Immediately after your baby is born, the cord is clamped and cut. Then, your doctor inserts a needle into the umbilical cord that’s still attached to the placenta and begins to draw blood, usually one to five ounces. This blood is collected and then shipped off to whatever provider you’ve chosen to process and store the cord blood.

You might also decide to have some tissue removed from the umbilical cord. Umbilical cord tissue contains stem cells that are different from cord blood stem cells. This is another research field that’s still in its infancy; doctors are currently studying the potential of these tissue cells for organ regeneration and disease treatment.

It’s important to realize that if you do decide to bank your baby’s cord blood, you might need to cut the umbilical cord fairly quickly (often within 30 seconds). Delayed clamping might affect the volume and quantity of stem cells needed for banking. Talk to your doctor ahead of time about your options here.

3. The Hepatitis B Vaccine

The hepatitis B vaccine is routinely administered to newborns before they leave the hospital. So, how serious is hepatitis B, and why should you consider the vaccine?

Hepatitis B is a liver disease caused by the hepatitis B virus. It’s contagious, and if your newborn is infected with the virus, they can develop one of two types of infections.

Acute hep B infection refers to the infection in the first six months of acquisition. In some people, the illness is mild with few or any symptoms; others can develop a serious, life-threatening infection that requires hospitalization.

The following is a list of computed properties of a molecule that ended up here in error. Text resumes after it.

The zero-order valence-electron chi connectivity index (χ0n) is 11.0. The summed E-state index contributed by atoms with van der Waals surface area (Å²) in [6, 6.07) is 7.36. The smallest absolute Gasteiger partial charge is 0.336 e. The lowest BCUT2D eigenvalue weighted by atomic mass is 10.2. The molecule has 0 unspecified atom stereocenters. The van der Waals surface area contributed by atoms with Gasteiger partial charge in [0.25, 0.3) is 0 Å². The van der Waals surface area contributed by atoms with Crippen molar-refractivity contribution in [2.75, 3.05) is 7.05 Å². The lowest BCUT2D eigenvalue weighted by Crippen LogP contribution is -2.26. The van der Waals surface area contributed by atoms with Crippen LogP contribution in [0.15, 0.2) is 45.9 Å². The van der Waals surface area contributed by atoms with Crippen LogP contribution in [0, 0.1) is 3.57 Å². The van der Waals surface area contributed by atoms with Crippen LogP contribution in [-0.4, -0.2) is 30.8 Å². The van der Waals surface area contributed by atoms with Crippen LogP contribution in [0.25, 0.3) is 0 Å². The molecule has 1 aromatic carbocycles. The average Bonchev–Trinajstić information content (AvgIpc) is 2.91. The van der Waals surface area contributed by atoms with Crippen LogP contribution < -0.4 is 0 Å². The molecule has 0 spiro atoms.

The other type of hep B infection is chronic, which means symptoms don’t get better after six months. The person stays ill, and the virus remains active. Chronic hep B can cause serious, long-term health effects. According to the Immunization Action Coalition, one in four babies infected with chronic hep B will die of liver failure or liver disease as an adult. And because babies have such weak immune systems, it’s estimated that nine out of ten babies who contract hep B in their first year will stay infected for life. There is no cure.

Hepatitis B is passed from mother to newborn, often because the mother does not know she is infected. Other times, babies can contract the virus from family members who, again, do not know they’re ill. The virus spreads through body fluids, so even a child who picks up another person’s toothbrush and puts it in their mouth can become infected. The virus can survive up to seven days on objects.

Fortunately, the hepatitis B vaccine is very safe. Side effects are rare and mild (typically just a sore area around the vaccination site or a mild fever).

4. Vitamin K

The other shot you’ll have to make a decision about on delivery day is vitamin K.

Vitamin K helps prevent bleeding, and newborns are born with very little vitamin K in their systems. Vitamin K deficiency can cause unexpected bleeding, called vitamin K deficiency bleeding (VKDB), even in previously healthy infants. VKDB occurs in almost 2% of newborns during the first week of life. However, VKDB can manifest weeks or months later as well; this is called “late VKDB.”

This bleeding can be catastrophic, especially when it occurs in the brain.

What if, in her first few weeks, your baby needed emergency surgery? Without enough vitamin K in her system, she might not be able to undergo the treatment she desperately needs.

If you’re breastfeeding, the nutrient-dense milk you produce the first few days after delivery is very high in vitamin K. So, your baby will start building her stores of vitamin K day by day, as long as she continues breastfeeding. However, the shot can provide a big boost of vitamin K for your baby, just in case.